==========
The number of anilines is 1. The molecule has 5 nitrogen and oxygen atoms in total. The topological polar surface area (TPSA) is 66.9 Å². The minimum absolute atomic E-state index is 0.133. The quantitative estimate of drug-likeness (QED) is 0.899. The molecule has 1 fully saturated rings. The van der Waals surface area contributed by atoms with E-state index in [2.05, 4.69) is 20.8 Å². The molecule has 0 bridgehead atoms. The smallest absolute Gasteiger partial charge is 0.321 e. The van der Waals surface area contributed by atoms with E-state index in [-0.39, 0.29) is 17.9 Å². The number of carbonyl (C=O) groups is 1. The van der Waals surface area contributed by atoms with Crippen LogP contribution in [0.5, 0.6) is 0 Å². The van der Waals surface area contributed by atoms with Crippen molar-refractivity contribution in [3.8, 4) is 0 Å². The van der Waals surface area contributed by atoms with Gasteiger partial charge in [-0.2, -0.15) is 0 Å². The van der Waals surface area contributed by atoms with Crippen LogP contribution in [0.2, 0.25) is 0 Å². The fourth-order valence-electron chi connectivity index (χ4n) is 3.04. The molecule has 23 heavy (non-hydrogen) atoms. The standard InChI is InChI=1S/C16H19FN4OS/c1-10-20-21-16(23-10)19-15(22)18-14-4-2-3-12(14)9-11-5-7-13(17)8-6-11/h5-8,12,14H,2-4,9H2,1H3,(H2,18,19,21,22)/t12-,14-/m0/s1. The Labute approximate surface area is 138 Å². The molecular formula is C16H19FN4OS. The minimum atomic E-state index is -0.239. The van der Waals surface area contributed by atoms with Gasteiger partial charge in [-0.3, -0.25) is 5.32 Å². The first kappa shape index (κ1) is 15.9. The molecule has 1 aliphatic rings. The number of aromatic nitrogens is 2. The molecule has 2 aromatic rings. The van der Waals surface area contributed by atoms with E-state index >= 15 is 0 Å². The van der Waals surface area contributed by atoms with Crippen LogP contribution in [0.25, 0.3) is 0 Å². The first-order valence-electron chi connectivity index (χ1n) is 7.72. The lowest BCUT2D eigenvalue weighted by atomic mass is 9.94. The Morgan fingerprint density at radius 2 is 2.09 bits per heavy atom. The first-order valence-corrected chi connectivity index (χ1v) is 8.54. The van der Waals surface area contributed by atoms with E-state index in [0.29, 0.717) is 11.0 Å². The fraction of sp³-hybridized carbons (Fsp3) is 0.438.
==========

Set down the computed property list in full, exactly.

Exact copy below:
The number of anilines is 1. The molecule has 5 nitrogen and oxygen atoms in total. The topological polar surface area (TPSA) is 66.9 Å². The minimum absolute atomic E-state index is 0.133. The quantitative estimate of drug-likeness (QED) is 0.899. The molecule has 1 fully saturated rings. The van der Waals surface area contributed by atoms with E-state index in [2.05, 4.69) is 20.8 Å². The molecule has 0 bridgehead atoms. The smallest absolute Gasteiger partial charge is 0.321 e. The van der Waals surface area contributed by atoms with E-state index in [-0.39, 0.29) is 17.9 Å². The number of carbonyl (C=O) groups is 1. The van der Waals surface area contributed by atoms with Crippen LogP contribution in [0.5, 0.6) is 0 Å². The van der Waals surface area contributed by atoms with Crippen molar-refractivity contribution in [3.8, 4) is 0 Å². The van der Waals surface area contributed by atoms with Gasteiger partial charge in [-0.2, -0.15) is 0 Å². The van der Waals surface area contributed by atoms with Crippen LogP contribution in [0.2, 0.25) is 0 Å². The fourth-order valence-electron chi connectivity index (χ4n) is 3.04. The molecule has 23 heavy (non-hydrogen) atoms. The standard InChI is InChI=1S/C16H19FN4OS/c1-10-20-21-16(23-10)19-15(22)18-14-4-2-3-12(14)9-11-5-7-13(17)8-6-11/h5-8,12,14H,2-4,9H2,1H3,(H2,18,19,21,22)/t12-,14-/m0/s1. The Labute approximate surface area is 138 Å². The molecular formula is C16H19FN4OS. The minimum atomic E-state index is -0.239. The van der Waals surface area contributed by atoms with Gasteiger partial charge in [-0.3, -0.25) is 5.32 Å². The first kappa shape index (κ1) is 15.9. The molecule has 1 aliphatic rings. The number of aromatic nitrogens is 2. The molecule has 2 aromatic rings. The van der Waals surface area contributed by atoms with E-state index >= 15 is 0 Å². The van der Waals surface area contributed by atoms with Crippen LogP contribution in [0.25, 0.3) is 0 Å². The first-order valence-electron chi connectivity index (χ1n) is 7.72. The lowest BCUT2D eigenvalue weighted by atomic mass is 9.94. The Morgan fingerprint density at radius 2 is 2.09 bits per heavy atom. The first-order valence-corrected chi connectivity index (χ1v) is 8.54. The van der Waals surface area contributed by atoms with E-state index in [0.29, 0.717) is 11.0 Å². The fraction of sp³-hybridized carbons (Fsp3) is 0.438.